What makes Zou unique is his steadfastness in documenting the city's air quality -- every day for three years. Each morning before going to work, Zou first takes a picture of the skyscraper from his thirteenth floor living room. No matter whether it's an endearing blue sky or a hazardous haze, he posts the picture on social media along with the air quality index.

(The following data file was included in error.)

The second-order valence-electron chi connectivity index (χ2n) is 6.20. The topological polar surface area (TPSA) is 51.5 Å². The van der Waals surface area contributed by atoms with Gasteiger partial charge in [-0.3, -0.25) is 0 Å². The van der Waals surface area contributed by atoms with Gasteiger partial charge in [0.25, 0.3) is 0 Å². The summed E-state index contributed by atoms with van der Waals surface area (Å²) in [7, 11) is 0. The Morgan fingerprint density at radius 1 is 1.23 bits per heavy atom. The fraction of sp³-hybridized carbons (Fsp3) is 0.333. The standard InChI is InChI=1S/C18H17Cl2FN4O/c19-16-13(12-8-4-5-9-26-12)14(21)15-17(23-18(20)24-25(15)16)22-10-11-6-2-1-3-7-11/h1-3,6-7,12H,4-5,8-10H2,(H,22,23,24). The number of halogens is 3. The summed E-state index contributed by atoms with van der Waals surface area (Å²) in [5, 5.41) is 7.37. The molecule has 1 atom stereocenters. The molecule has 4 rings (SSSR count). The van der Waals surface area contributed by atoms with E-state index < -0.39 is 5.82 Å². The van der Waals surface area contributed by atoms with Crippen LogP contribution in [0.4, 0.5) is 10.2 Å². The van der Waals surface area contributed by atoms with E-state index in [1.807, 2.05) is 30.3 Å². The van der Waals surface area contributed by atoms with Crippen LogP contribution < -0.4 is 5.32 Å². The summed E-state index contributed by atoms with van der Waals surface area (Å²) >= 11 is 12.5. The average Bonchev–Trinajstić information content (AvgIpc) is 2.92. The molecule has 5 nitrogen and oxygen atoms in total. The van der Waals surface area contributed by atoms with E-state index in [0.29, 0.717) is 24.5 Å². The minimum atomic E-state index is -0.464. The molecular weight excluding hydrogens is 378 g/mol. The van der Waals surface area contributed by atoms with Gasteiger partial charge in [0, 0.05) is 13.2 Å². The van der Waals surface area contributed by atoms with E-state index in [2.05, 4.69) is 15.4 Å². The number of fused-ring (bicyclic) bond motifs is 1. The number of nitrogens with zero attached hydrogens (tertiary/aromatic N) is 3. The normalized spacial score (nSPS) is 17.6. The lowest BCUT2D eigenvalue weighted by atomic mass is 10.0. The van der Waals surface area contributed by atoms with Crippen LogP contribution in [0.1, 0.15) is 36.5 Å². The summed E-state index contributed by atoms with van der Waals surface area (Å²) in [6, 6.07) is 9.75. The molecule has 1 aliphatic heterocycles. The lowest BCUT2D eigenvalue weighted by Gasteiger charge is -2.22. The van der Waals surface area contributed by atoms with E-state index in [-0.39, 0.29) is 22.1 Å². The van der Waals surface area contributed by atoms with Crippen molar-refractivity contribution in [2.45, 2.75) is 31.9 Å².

"I want the pictures to speak for me," Zou told CNN. He's assembled each year of images into a single composite, an at-a-glance record of Beijing's smog problem. "I do think that our government should do more, but people in our society also need to contribute. They need to be aware of the pollution and participate in the monitoring and improvement of air quality," Zou said.